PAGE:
Workshop: Carnival des Voix – Toronto 14th Jul 2017


This event is sponsored and hosted by CS Info Centre

Free workshops for those who struggle with experiences like hearing voices that get called names like “psychosis”, and that can be isolating and difficult to live with, and difficult to talk about.

 

Friday 14th July
1pm to 4pm

Location:
Training Room A
CAMH 1001 Queen St., West

Limited Spaces Available

RSVP / To  Register:

Phone    416 595-2882

Email:    csinfo@camh.ca

Workshop

This innovative practical workshop – do stuff ! and make stuff !  – introduces simple ways we can express and give voice to human experiences that can be both difficult to live with and difficult to talk about.

Includes mask making and puppet making;  and an easy introduction to simple yet powerful approaches we can use to reclaim our power and find our voice.

Carnival des Voix workshop introduces a creative innovative approach that will be showcased at the World Hearing Voices Congress.

Easy print poster [pdf]   carnival des voix Poster-CSInfo-14Jun2017

 

More Info…

Background

Many of us hear voices – even a majority of us will at som epoint in our lives, often in association with trying life circumstances and teh large majority do not struggl eand even find the experience beneficial.

Yet some do undounbtedly struggle with what they experience. What we do know is that people who struggle tend to be left to deal with their difficult experience alone – leaving them feeling powerless and disconnected from others.

Voices give voice
Yet we know finding ways to express teh pain can, talk about eth experiecne can be very helpful.
Also voices, and especially those most difficult to hear, often give voice to that which a person cannot yet express themselves

Taboo
Voices can be very taboo – talk about subjects which are taboo, or use language that is taboo, making it more difficult to talk with those who don’t understand.

Avatar, therapy with dollar store supplies?
There has been much interest in “avatar therapy”, expensive technology and studies to demonstrate that people who struggle with voices can work with them.

Many of us have for a while been doing similar things, not as treatment or intervention by others but as creative exploration of experience, expression and emancipation.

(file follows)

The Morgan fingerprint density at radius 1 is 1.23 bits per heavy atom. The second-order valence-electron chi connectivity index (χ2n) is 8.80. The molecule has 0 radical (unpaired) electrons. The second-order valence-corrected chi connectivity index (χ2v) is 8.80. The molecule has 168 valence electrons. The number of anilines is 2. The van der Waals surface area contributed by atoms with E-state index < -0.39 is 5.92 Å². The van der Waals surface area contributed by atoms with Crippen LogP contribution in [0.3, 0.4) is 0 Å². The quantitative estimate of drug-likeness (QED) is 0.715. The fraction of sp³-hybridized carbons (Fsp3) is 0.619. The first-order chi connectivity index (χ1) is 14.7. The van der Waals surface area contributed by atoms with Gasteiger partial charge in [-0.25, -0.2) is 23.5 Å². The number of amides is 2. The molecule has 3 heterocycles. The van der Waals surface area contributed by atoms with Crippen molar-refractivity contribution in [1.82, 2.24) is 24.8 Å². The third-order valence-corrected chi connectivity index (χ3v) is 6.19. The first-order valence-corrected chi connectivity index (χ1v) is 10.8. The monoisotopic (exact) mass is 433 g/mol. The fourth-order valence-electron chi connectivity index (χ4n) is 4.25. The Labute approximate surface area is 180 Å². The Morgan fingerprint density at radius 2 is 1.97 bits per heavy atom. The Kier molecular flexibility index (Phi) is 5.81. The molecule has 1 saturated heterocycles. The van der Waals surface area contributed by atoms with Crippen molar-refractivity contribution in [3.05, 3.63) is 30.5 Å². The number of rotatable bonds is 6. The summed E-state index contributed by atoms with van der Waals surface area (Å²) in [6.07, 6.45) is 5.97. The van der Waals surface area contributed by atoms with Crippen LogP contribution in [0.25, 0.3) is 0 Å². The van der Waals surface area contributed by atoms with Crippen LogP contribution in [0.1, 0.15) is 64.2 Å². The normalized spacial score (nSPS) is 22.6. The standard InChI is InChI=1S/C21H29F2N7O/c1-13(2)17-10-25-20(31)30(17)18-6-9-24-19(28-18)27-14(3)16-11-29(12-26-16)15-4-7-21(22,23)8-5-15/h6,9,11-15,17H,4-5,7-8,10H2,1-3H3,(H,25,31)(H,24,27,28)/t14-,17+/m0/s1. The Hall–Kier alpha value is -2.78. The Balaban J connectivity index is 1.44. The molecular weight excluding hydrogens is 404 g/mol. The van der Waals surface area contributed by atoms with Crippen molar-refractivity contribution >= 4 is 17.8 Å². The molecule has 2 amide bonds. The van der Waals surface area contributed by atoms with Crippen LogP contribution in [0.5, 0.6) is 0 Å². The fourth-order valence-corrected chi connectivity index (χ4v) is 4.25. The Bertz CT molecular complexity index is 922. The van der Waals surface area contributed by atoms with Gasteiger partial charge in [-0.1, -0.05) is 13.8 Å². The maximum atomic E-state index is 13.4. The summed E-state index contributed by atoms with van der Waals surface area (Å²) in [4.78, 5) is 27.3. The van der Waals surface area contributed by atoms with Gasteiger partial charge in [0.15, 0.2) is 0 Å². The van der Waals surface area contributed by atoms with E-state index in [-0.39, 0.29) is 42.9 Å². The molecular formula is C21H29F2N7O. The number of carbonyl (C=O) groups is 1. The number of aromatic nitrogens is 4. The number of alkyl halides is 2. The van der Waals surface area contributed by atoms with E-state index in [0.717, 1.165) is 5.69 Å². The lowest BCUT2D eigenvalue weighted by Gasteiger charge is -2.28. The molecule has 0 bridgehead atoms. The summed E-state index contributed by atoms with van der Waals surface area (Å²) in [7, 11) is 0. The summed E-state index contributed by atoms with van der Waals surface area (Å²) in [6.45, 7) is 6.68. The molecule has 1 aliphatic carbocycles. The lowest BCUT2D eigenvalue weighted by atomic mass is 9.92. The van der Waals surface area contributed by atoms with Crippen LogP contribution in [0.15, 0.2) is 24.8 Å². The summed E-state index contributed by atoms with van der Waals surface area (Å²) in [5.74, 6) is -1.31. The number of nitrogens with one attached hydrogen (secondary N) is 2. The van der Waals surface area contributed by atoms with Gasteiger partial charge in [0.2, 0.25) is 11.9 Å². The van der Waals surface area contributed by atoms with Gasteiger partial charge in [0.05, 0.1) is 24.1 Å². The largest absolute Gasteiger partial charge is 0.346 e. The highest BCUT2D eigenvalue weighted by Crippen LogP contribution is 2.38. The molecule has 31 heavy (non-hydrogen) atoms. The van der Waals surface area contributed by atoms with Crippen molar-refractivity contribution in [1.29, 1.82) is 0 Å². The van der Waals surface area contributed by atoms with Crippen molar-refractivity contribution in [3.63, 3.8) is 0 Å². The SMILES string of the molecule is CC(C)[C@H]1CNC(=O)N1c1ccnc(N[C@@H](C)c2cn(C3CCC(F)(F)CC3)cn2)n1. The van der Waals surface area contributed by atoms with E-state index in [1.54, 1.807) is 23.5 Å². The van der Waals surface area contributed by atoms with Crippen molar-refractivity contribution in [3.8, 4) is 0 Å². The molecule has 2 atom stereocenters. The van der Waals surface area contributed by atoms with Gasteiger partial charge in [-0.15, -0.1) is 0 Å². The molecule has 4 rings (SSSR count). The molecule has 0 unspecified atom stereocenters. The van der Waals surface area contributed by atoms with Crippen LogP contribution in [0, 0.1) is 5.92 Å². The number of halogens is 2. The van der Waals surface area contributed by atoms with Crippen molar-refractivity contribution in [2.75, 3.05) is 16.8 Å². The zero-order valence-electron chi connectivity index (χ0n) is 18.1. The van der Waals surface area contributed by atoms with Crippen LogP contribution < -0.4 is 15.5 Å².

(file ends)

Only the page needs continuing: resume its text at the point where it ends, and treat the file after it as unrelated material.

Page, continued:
It works with  much smaller budgets and much simpler technology, no wait lists or otjer paraphernalia that comes with waiting on experts to fix us.

A real workshop
This is a real workshop – as real as the voices themselves – participants will use simple materials to sketch and make puppets to represent the voices we hear, and let them speak with each other.

We will create safe space to see and be seen, hear and be heard, witness and be witnessed.

A celebration of the creativity of voices hearers, and variety of human experiences, a polyphony, a Carnival of voices …

After the workshop we will display work and parade in front of the whole of congress and on prominent display for its duration.

There is rich meaning in these [and other] ideas not only for formalized “treatment” situations but also in our groups, in our society and also in our personal experience – HVN is at the forefront of embracing the dialogical -or conversational -nature of being.

Let’s take opportunity that congress offers to share examples of ways we can create space for difficult-to-hear voices – “safe-enough” to dismantle some taboos and barriers, create space safe-enough to explore the carnival of living with voices, with being human.

Dr Vitor Pordeus [of Rio de Janeiro and Montreal] uses theatre: puppetry is a form of theatre, can allow for a person to express and share what is yet now too close, too painful to share.

In “the west” we regard puppetry as firmly in the domain of children’s entertainment, yet around the world it is a ancient, diverse, and serious art form too , puppets, like voices can give expression to that which we cannot easily express in our society or culture at least in ways others are prepared to hear.

 

 

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